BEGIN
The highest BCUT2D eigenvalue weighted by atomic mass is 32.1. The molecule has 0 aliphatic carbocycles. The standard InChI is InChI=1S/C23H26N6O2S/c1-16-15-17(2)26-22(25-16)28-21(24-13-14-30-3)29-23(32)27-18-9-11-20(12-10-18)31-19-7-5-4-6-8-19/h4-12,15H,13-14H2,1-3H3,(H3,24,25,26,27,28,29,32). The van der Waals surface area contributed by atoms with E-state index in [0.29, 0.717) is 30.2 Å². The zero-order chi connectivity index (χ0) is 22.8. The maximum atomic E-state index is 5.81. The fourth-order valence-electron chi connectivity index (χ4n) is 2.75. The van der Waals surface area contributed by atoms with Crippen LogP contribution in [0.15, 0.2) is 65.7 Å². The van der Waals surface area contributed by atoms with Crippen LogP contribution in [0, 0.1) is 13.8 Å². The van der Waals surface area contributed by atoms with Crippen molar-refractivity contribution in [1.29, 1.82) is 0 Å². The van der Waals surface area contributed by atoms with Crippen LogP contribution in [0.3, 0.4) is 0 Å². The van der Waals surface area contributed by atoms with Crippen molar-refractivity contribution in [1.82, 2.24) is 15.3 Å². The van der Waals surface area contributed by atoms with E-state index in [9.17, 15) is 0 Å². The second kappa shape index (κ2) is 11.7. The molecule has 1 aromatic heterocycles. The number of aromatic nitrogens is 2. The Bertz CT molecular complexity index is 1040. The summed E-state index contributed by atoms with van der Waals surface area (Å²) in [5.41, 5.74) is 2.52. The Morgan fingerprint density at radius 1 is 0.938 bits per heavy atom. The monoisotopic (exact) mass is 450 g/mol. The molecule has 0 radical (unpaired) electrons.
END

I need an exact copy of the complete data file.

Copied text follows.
The highest BCUT2D eigenvalue weighted by atomic mass is 32.1. The molecule has 0 aliphatic carbocycles. The standard InChI is InChI=1S/C23H26N6O2S/c1-16-15-17(2)26-22(25-16)28-21(24-13-14-30-3)29-23(32)27-18-9-11-20(12-10-18)31-19-7-5-4-6-8-19/h4-12,15H,13-14H2,1-3H3,(H3,24,25,26,27,28,29,32). The van der Waals surface area contributed by atoms with E-state index in [0.29, 0.717) is 30.2 Å². The zero-order chi connectivity index (χ0) is 22.8. The maximum atomic E-state index is 5.81. The fourth-order valence-electron chi connectivity index (χ4n) is 2.75. The van der Waals surface area contributed by atoms with Crippen LogP contribution in [0.15, 0.2) is 65.7 Å². The van der Waals surface area contributed by atoms with Crippen LogP contribution in [0, 0.1) is 13.8 Å². The van der Waals surface area contributed by atoms with Crippen molar-refractivity contribution in [1.29, 1.82) is 0 Å². The van der Waals surface area contributed by atoms with Crippen LogP contribution in [0.3, 0.4) is 0 Å². The van der Waals surface area contributed by atoms with Crippen molar-refractivity contribution in [1.82, 2.24) is 15.3 Å². The van der Waals surface area contributed by atoms with E-state index in [9.17, 15) is 0 Å². The second kappa shape index (κ2) is 11.7. The molecule has 1 aromatic heterocycles. The number of aromatic nitrogens is 2. The Bertz CT molecular complexity index is 1040. The summed E-state index contributed by atoms with van der Waals surface area (Å²) in [5.41, 5.74) is 2.52. The Morgan fingerprint density at radius 1 is 0.938 bits per heavy atom. The monoisotopic (exact) mass is 450 g/mol. The molecule has 0 radical (unpaired) electrons.